Question: I recently flew from Barcelona, Spain, to Los Angeles on two flights. I was surprised that there were no individual seat-back screens available to distract us with movies or programs. We were expected to watch movies on our tiny cellphones (or tablets), using a downloaded app for the combined 13 hours in the air. This was quite a surprise. Only 18 months before, another airline had provided seat-back screens. Hope this is not a trend.
Answer: Runyon has seen the future, and it’s … confusing, because the consistency of the experience, never mind the quality of it, varies wildly.
My own recent experience baffled me. On June 1, I flew a red-eye from LAX to Washington Dulles on a major airline. My coach seat was cozy (ahem), but I was distracted (easily) by seat-back entertainment, which was stocked with fairly current movies, including “Black Panther” and others that still had an Oscar glow about them.
On the morning of June 4, I flew back to LAX from Dulles. This time, the upgrade gods had granted my wish. There I was in first class where (for 15,000 points and $75) drinks were offered before takeoff, a meal and snacks were served and pleasantries were exchanged.
Perhaps most surprising, though, was that despite this sort of genteel atmosphere, there were four smallish overhead screens for the 24 of us to share.
An announcement before takeoff advised us to download the airline app to see what else was available to enjoy. If not, our choice for the first 160 minutes of our flight was the movie “Molly’s Game,” which I had seen. Instead, I worked a little and dozed a little, waking up in time to see the movie’s federal judge mouth (because I didn’t have earbuds in) the sentence conferred on Bloom, whose high-stakes poker games were a gamble that went bad.
Sort of like in-flight entertainment, which is many things any organization dislikes: It’s expensive, it can be inefficient and unreliable, and it can be a waste of space.
To add insult, passengers don’t always like it.
In the most recent J.D. Power survey of airline satisfaction, released last month, the 11,508 respondents were happier than ever with what’s going on with airlines — except when it comes to “in-flight services,” which includes in-flight entertainment.
Passengers favor seat-back screens, said Michael Taylor, the practice lead for travel for J.D. Power, and are less enamored of PEDs — personal entertainment devices — which you know as your cellphone or tablet.
Why is this our problem?
Why put the onus on passengers to connect to the entertainment offerings? “The airlines studied this and [most] passengers are carrying” a phone or tablet, Taylor said. Which means the airlines don’t have to buy the hardware.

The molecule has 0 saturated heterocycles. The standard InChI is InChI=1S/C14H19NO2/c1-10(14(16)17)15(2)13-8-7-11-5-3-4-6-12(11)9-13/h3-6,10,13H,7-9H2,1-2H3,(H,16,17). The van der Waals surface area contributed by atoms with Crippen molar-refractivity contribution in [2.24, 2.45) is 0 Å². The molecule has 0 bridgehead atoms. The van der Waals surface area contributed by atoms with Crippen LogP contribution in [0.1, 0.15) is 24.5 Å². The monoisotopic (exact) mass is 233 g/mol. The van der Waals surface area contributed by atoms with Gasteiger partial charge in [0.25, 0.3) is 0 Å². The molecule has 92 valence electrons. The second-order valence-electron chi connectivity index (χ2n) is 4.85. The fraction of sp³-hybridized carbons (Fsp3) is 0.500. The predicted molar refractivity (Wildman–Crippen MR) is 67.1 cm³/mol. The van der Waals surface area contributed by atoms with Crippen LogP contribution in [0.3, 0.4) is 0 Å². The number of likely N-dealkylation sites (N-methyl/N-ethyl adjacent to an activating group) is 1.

The second advantage to BYOS (bring your own screens): Those seat-back screens and wiring add to the weight of the plane, and weight reduces fuel efficiency, especially important as fuel prices have begun to climb.
The third advantage to BYOS: If your seat must provide the framework for a clunky screen, you can’t make seats smaller and thinner, which means you can’t get more seats into an airplane, sell more tickets and make more money.
But we don’t always have to bring our own, as I discovered last week. Why would I get a lovely seat-back screen on one flight and none on the next? Probably because many airlines use several kinds of aircraft and the age of those aircraft varies, Taylor said. An older plane may have a first-generation entertainment system; a newer one might have better hardware…or none at all.
Is this really a problem?
Fretting about entertainment choices may seem like wasted energy, but it can help differentiate one airline from another, said Samuel Engel, senior vice president at ICF, an aviation consulting business.
The systems, if they’re good, seem to confer a competitive edge.
“For quite some time, airlines didn’t have a choice” in whether they needed to provide entertainment; they needed it for customer satisfaction.
“Now they have a choice, and that choice allows them to save money, not just in the investment but also the maintenance and refurbishment” of that equipment, Engel said.
In the early days, when the system broke, airlines sometimes handed out vouchers, another expense, to try to soothe entertainment-starved passengers.
Some of the systems are still balky and cause more pain than pleasure. But Engel remains hopeful that tech issues can be sorted out.
After all, he said, “It’s 2018, and Amazon has already delivered your product to you before you’ve even ordered it.”
Keeping up with the airline Joneses is important, because customers’ expectations haven’t decreased, especially among those for whom entertainment isn’t a privilege but a right.
Until these issues are sorted you, you don’t leave home without your PED, a.k.a. the smartphone or the tablet.
If you do forget one or the other of those digital darlings, there’s something called a book that’s just as portable as a PED and has been entertaining and expanding minds since about the 15th century, far longer that the current life expectancy of in-flight entertainment hardware.